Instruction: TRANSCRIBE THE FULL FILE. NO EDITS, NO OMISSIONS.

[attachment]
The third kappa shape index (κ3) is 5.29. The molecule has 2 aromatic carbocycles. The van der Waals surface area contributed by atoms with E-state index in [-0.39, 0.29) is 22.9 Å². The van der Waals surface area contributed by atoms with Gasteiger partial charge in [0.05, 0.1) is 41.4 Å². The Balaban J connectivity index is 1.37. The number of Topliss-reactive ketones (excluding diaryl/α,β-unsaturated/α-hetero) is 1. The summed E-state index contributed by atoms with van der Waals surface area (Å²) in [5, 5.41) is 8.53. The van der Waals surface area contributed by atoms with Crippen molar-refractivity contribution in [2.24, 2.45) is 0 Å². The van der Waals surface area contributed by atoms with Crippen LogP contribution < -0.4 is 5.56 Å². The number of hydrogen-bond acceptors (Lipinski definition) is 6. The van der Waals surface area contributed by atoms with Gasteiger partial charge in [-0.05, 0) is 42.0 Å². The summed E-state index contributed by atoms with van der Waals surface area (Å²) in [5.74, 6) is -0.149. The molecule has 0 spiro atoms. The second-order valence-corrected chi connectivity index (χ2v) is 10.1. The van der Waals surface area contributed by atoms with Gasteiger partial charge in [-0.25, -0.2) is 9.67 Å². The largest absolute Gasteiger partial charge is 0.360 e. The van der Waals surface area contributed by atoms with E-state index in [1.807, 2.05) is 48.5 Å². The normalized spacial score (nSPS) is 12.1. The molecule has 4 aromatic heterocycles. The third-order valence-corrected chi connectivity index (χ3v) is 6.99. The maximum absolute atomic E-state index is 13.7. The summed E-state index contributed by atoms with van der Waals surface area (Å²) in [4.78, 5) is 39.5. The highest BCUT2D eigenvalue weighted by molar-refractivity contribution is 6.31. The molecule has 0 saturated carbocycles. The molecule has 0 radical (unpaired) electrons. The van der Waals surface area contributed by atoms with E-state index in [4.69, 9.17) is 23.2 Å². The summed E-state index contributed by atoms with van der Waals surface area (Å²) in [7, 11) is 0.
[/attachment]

The third kappa shape index (κ3) is 5.29. The molecule has 2 aromatic carbocycles. The van der Waals surface area contributed by atoms with E-state index in [-0.39, 0.29) is 22.9 Å². The van der Waals surface area contributed by atoms with Gasteiger partial charge in [0.05, 0.1) is 41.4 Å². The Balaban J connectivity index is 1.37. The number of Topliss-reactive ketones (excluding diaryl/α,β-unsaturated/α-hetero) is 1. The summed E-state index contributed by atoms with van der Waals surface area (Å²) in [5, 5.41) is 8.53. The van der Waals surface area contributed by atoms with Crippen molar-refractivity contribution in [2.24, 2.45) is 0 Å². The van der Waals surface area contributed by atoms with Crippen LogP contribution < -0.4 is 5.56 Å². The number of hydrogen-bond acceptors (Lipinski definition) is 6. The van der Waals surface area contributed by atoms with Gasteiger partial charge in [-0.05, 0) is 42.0 Å². The summed E-state index contributed by atoms with van der Waals surface area (Å²) in [5.74, 6) is -0.149. The molecule has 0 spiro atoms. The second-order valence-corrected chi connectivity index (χ2v) is 10.1. The van der Waals surface area contributed by atoms with Gasteiger partial charge in [-0.25, -0.2) is 9.67 Å². The largest absolute Gasteiger partial charge is 0.360 e. The van der Waals surface area contributed by atoms with E-state index in [1.807, 2.05) is 48.5 Å². The normalized spacial score (nSPS) is 12.1. The molecule has 4 aromatic heterocycles. The third-order valence-corrected chi connectivity index (χ3v) is 6.99. The maximum absolute atomic E-state index is 13.7. The summed E-state index contributed by atoms with van der Waals surface area (Å²) in [4.78, 5) is 39.5. The highest BCUT2D eigenvalue weighted by molar-refractivity contribution is 6.31. The molecule has 0 saturated carbocycles. The molecule has 0 radical (unpaired) electrons. The van der Waals surface area contributed by atoms with E-state index in [4.69, 9.17) is 23.2 Å². The summed E-state index contributed by atoms with van der Waals surface area (Å²) in [7, 11) is 0.